Pastor's Weekly Musing

Hey everyone!

One of the questions I've had to wrestle with -- not only as a Pastor, but as a dad -- and one that I've been asked a lot: should we allow our kids to celebrate Halloween?

It's a good question, asked by honest Christians who are just trying to do the right thing. And seriously: it's obviously got pagan origins, it glorifies the demonic and death, and there's gotta be a better thing to focus on, right?

I think the bigger question -- the question behind the question -- is this: What parts of culture do we take part in?

This question pre-dates all of us. In fact, many of Paul's New Testament Epistles were letters written to new churches that were asking exactly questions like that. They were brand new believers, not Jewish, and had their own culture and way of doing things, and they wanted to know how the Gospel should change things, so they asked questions like:

 - What day of the week do we worship? - What holidays can we celebrate? - What sexual practices can we engage in? - What foods can we eat?

Many of Paul's letters addressed these questions, and they're great questions! And every culture is different, and how the Gospel brings change might look different to each of them.

When it comes to cultural practices (like celebrating holidays), as believers, we do one of three things: Receive, Reject, or Redeem. We have to decide -- for ourselves and for our families -- which of these three we should implement. Let's break them down.


This means we take a cultural practice and embrace it as good and right, even though it's not explicitly mandated in the Bible.

An example of this is Mother's Day. We're instructed in the Bible to honor our parents, but there's no specific mention of a holiday set aside for them. But we receive it anyway, and we do it with gladness. Get her a card and take her to church.


This means we have nothing to do with these practices, no matter how popular or accepted they are in our culture.

We don't have Christian porn. Or Christian heroin. Or Christian gang drive-by's. We reject these things. Even if it's not explicitly forbidden in the Bible, we know that the teachings of Scripture make it clear that we aren't to engage in these practices.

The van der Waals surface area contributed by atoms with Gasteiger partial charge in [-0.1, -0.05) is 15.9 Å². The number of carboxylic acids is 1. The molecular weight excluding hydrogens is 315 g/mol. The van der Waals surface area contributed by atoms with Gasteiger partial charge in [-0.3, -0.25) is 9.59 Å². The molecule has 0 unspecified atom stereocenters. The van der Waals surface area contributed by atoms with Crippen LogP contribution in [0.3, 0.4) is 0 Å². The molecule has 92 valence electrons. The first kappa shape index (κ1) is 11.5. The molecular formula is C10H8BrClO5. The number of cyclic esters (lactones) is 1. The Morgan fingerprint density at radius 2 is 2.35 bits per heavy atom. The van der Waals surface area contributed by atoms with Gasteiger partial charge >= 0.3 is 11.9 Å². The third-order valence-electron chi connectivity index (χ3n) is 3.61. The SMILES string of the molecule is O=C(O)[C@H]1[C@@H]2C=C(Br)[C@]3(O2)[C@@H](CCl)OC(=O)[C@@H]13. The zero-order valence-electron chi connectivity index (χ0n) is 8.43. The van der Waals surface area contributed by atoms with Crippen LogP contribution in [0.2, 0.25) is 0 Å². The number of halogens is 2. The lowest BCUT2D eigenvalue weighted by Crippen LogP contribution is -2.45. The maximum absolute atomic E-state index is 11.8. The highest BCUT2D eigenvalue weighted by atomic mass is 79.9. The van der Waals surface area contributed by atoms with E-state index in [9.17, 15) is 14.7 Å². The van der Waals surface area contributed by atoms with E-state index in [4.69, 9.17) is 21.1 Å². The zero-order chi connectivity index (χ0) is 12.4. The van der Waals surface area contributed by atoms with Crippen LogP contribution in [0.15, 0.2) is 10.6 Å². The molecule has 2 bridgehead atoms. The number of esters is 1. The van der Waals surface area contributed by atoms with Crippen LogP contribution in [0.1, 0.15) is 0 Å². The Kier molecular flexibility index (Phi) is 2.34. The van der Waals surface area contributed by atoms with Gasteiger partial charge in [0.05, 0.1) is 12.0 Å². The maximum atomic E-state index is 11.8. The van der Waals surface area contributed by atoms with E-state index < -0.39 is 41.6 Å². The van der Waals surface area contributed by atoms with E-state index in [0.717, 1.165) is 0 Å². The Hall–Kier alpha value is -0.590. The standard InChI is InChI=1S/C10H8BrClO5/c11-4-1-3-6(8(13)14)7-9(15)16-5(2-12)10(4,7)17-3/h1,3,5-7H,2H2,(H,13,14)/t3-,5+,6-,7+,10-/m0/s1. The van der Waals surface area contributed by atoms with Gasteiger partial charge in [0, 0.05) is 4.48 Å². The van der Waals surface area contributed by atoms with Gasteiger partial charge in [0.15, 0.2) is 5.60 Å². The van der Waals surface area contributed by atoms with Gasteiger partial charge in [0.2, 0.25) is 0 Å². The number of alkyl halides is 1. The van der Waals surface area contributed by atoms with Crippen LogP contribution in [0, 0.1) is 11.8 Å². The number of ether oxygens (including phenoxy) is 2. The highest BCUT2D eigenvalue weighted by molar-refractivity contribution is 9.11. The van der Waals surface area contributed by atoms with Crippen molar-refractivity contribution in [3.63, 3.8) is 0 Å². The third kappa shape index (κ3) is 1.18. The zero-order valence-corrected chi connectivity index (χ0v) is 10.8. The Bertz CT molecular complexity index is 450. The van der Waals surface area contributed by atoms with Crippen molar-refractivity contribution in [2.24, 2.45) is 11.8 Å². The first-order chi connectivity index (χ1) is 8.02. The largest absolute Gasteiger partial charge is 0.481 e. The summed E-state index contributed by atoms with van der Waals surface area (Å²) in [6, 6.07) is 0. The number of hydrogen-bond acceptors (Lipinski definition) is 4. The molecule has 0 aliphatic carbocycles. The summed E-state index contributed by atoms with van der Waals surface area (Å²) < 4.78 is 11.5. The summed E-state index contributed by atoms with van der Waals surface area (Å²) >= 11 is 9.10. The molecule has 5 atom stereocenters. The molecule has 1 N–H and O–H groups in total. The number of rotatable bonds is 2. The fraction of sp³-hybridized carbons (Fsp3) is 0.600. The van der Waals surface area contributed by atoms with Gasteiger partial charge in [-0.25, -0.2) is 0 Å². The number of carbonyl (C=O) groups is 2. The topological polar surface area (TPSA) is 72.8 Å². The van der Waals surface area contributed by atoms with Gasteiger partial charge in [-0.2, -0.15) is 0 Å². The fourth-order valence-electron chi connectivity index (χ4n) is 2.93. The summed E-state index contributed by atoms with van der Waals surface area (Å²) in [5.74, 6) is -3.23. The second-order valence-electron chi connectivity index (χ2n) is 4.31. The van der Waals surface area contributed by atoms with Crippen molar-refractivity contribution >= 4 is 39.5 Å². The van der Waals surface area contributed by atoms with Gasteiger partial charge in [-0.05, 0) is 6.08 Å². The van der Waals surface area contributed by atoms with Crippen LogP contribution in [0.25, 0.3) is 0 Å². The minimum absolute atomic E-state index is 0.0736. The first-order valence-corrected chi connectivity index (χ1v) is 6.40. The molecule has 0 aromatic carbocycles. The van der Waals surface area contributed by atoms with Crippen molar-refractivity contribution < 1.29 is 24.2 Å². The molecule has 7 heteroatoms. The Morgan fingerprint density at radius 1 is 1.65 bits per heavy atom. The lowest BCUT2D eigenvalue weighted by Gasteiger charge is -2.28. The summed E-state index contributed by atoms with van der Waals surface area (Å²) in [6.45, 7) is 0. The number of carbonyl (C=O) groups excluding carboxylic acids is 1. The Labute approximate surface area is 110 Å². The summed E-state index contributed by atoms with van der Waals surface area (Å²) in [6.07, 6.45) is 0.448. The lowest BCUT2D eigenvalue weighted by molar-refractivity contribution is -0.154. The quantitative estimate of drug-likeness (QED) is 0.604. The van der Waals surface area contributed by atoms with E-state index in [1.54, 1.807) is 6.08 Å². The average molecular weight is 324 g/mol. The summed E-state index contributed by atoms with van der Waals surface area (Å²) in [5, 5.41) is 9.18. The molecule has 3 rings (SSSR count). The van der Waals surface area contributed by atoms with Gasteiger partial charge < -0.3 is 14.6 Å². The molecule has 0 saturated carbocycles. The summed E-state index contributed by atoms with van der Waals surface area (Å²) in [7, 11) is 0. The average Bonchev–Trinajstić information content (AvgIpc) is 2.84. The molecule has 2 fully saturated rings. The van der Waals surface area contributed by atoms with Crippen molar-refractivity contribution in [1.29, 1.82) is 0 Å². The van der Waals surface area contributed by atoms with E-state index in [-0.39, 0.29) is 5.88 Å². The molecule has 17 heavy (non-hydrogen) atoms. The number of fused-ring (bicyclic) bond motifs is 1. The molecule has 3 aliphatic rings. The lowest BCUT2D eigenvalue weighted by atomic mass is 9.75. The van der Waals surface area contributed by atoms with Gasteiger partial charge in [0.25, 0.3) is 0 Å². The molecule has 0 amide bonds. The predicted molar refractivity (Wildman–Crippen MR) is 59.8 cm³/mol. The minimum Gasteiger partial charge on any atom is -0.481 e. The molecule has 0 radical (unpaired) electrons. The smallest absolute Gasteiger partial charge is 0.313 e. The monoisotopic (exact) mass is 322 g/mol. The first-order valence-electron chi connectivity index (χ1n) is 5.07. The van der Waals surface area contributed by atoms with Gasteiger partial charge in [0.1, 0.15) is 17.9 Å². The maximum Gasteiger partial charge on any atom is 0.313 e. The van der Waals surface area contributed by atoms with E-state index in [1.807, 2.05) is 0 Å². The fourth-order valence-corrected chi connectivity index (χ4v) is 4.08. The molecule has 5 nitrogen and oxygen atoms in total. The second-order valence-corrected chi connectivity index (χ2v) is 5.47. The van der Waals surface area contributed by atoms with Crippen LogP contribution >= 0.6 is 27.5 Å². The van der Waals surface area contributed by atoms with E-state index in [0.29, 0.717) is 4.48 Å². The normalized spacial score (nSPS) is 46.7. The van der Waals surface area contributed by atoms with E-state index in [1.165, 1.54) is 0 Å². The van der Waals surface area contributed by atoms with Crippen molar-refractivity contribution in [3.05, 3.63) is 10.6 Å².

This means to take something that can be used for good or evil, or something that is morally neutral, and we use it for the glory of God. It all depends on the heart and motivation of the person doing it.

Some examples: social media. We can redeem that. It can be used for awful purposes, but that doesn't mean Christians have to log off of Facebook. Use it for good purposes, and all is well.

Another example: money. Money is neutral. It's a tool, and like all tools, can be used for good or harm. Believers redeem it, and use it for generosity, joy, and good.

Another example: holidays. Most of them, in my opinion, can be redeemed.

And I say that knowing that good, godly people reject many of them! For example, the Puritans rejected Christmas in the 1600's because of its pagan origins. They specifically worked at their jobs on December 25 in protest.

It used to be the pagan holiday Saturnalia, and the 1st-century Christians decided, "We already have the day off, let's not celebrate a false god on this day, let's celebrate the real God instead." And the rest of the Christian world followed suit. That's a solid example of redeeming a holiday for the glory of God.

So what does the Bible say about Halloween? It says just as much about Halloween as it does about Netflix, Instagram, vaccines, and cell phone usage: it's just not in there.

What IS in the Bible is that we are to stay away from the demonic, that there are spiritual powers beyond what we can see, and that the Devil and demons are real. So I think it's smart to definitely REJECT anything -- like costumes -- that has to do with evil, or gore, or murder, or pain.

What's ALSO in the Bible is a call to modesty and purity, so we can also reject anything that is overly sexualized, like 'naughty' costumes. We stay away from that.

But what is REDEEMABLE about Halloween are things like eating candy, wearing fun costumes, knocking on doors in your neighborhood, meeting neighbors, making friends, spreading the love of Jesus, inviting people to church. Those are good things. And Biblical too. We can wisely engage in holidays and enjoy the good while rejecting the bad. We can redeem it.

All of this is to say: if your conscience doesn't allow you to engage in Halloween at all, I respect that. Celebrate "Reformation Day" instead, the day Martin Luther nailed his 95 theses to the door of the church in Wittenberg, which was also October 31, in 1517. Dress as a monk, maybe shave the top of your head, and give your kids 95 pieces of candy. Enjoy yourself.

And if you DO celebrate Halloween with your family, do it guilt-free! Stay away from gory, ugly, demonic or naughty costumes, and eat candy to your heart's content. You can do that and still love Jesus, I promise.

Either way, brush your teeth afterward.

Pastor Ronnie